Trek

Trek

Trek, Great, the journey by Afrikaner farmers (Boers) who left the Cape Colony to escape British domination and eventually founded Natal, Transvaal, and the Orange Free State. Trek is an Afrikaans term, originally meaning a journey by ox wagon. In this most famous trek, 12,000 Boers left the Cape between 1835 and 1843. The Voortrekkers (as these Boers are known) migrated beyond the Orange River. After defeating resident Africans, most remained in the highveld of the interior, forming isolated communities and small states.

See E. Walker, The Great Trek (5th ed. 1965).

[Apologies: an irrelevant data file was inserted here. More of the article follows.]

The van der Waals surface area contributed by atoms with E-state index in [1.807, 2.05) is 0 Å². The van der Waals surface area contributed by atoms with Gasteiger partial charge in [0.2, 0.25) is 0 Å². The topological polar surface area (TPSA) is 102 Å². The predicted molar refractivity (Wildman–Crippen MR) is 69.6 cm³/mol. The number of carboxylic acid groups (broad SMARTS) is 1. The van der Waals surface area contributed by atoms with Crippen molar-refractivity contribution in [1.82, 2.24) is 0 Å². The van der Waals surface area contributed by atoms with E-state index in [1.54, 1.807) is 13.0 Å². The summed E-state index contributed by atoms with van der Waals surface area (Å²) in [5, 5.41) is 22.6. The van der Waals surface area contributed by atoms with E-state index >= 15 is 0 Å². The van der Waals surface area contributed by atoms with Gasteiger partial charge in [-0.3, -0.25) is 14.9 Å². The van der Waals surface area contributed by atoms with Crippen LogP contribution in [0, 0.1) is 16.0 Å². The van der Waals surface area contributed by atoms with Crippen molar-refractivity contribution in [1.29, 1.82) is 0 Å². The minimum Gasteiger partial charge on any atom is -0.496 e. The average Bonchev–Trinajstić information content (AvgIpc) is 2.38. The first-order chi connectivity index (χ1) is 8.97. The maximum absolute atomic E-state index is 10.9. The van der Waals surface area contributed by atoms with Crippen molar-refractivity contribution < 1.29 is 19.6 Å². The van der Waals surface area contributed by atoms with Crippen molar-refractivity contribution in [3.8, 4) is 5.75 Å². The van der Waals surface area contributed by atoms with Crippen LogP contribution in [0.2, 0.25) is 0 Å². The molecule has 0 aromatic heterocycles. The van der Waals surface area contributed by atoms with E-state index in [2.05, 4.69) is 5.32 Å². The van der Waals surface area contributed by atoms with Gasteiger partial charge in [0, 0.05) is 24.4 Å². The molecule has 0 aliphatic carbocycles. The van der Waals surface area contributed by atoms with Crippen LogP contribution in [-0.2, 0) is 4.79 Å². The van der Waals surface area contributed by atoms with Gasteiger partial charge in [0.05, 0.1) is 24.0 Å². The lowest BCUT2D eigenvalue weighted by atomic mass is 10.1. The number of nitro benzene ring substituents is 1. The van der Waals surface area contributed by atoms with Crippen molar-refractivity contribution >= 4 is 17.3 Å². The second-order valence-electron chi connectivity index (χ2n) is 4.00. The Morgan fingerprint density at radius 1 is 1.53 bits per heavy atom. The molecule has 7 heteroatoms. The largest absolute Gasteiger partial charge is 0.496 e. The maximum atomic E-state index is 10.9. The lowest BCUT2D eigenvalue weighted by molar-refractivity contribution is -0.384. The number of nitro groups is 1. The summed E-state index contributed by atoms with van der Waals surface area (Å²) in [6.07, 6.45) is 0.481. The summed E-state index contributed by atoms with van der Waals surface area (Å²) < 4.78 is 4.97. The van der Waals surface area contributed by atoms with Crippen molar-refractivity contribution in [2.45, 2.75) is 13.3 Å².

Emigration of some 12,000–14,000 Boers (see Afrikaners) from Cape Colony (South Africa) between 1835 and the early 1840s, in rebellion against British policies and in search of fresh pasturelands. The trek, regarded by Afrikaners as the origin of their nationhood, enabled the settlers to establish temporary military supremacy over the Xhosa, to penetrate into Natal and the Highveld, and to expand white settlement north to the Limpopo River. Seealso Andries Pretorius.

Learn more about Great Trek with a free trial on Britannica.com.

The word trek has entered the English language as one of few words derived from Afrikaans. It means a long, hard journey, and is derived from the Middle Dutch trecken (meaning to pull or haul).

Trek may also refer to:

Search another word or see trekon Dictionary | Thesaurus |Spanish
Copyright © 2014 Dictionary.com, LLC. All rights reserved.
  • Please Login or Sign Up to use the Recent Searches feature